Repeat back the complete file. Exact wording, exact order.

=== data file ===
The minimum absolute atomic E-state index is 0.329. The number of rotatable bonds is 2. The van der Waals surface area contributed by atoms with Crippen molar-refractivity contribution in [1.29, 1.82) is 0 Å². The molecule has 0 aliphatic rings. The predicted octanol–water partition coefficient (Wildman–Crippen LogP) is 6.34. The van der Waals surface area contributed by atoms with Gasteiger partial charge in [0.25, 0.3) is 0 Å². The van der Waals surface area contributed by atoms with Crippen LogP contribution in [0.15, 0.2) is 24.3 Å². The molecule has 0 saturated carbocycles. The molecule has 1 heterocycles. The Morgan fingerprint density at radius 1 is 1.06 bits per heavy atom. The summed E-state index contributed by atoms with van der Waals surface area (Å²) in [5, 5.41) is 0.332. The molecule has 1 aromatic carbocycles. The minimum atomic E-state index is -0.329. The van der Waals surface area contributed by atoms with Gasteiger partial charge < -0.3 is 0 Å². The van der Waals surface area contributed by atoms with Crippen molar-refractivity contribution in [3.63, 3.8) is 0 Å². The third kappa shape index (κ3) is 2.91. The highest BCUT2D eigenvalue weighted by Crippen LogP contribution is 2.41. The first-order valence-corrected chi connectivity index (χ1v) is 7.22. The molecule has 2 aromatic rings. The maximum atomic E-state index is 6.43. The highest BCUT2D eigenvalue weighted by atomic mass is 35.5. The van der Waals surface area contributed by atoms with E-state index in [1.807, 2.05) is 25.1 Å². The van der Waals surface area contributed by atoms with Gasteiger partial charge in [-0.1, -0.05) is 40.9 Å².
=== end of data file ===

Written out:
The minimum absolute atomic E-state index is 0.329. The number of rotatable bonds is 2. The van der Waals surface area contributed by atoms with Crippen molar-refractivity contribution in [1.29, 1.82) is 0 Å². The molecule has 0 aliphatic rings. The predicted octanol–water partition coefficient (Wildman–Crippen LogP) is 6.34. The van der Waals surface area contributed by atoms with Gasteiger partial charge in [0.25, 0.3) is 0 Å². The van der Waals surface area contributed by atoms with Crippen LogP contribution in [0.15, 0.2) is 24.3 Å². The molecule has 0 saturated carbocycles. The molecule has 1 heterocycles. The Morgan fingerprint density at radius 1 is 1.06 bits per heavy atom. The summed E-state index contributed by atoms with van der Waals surface area (Å²) in [5, 5.41) is 0.332. The molecule has 1 aromatic carbocycles. The minimum atomic E-state index is -0.329. The van der Waals surface area contributed by atoms with Gasteiger partial charge < -0.3 is 0 Å². The van der Waals surface area contributed by atoms with Crippen molar-refractivity contribution in [3.63, 3.8) is 0 Å². The third kappa shape index (κ3) is 2.91. The highest BCUT2D eigenvalue weighted by Crippen LogP contribution is 2.41. The first-order valence-corrected chi connectivity index (χ1v) is 7.22. The molecule has 2 aromatic rings. The maximum atomic E-state index is 6.43. The highest BCUT2D eigenvalue weighted by atomic mass is 35.5. The van der Waals surface area contributed by atoms with E-state index in [1.807, 2.05) is 25.1 Å². The van der Waals surface area contributed by atoms with Gasteiger partial charge in [-0.1, -0.05) is 40.9 Å².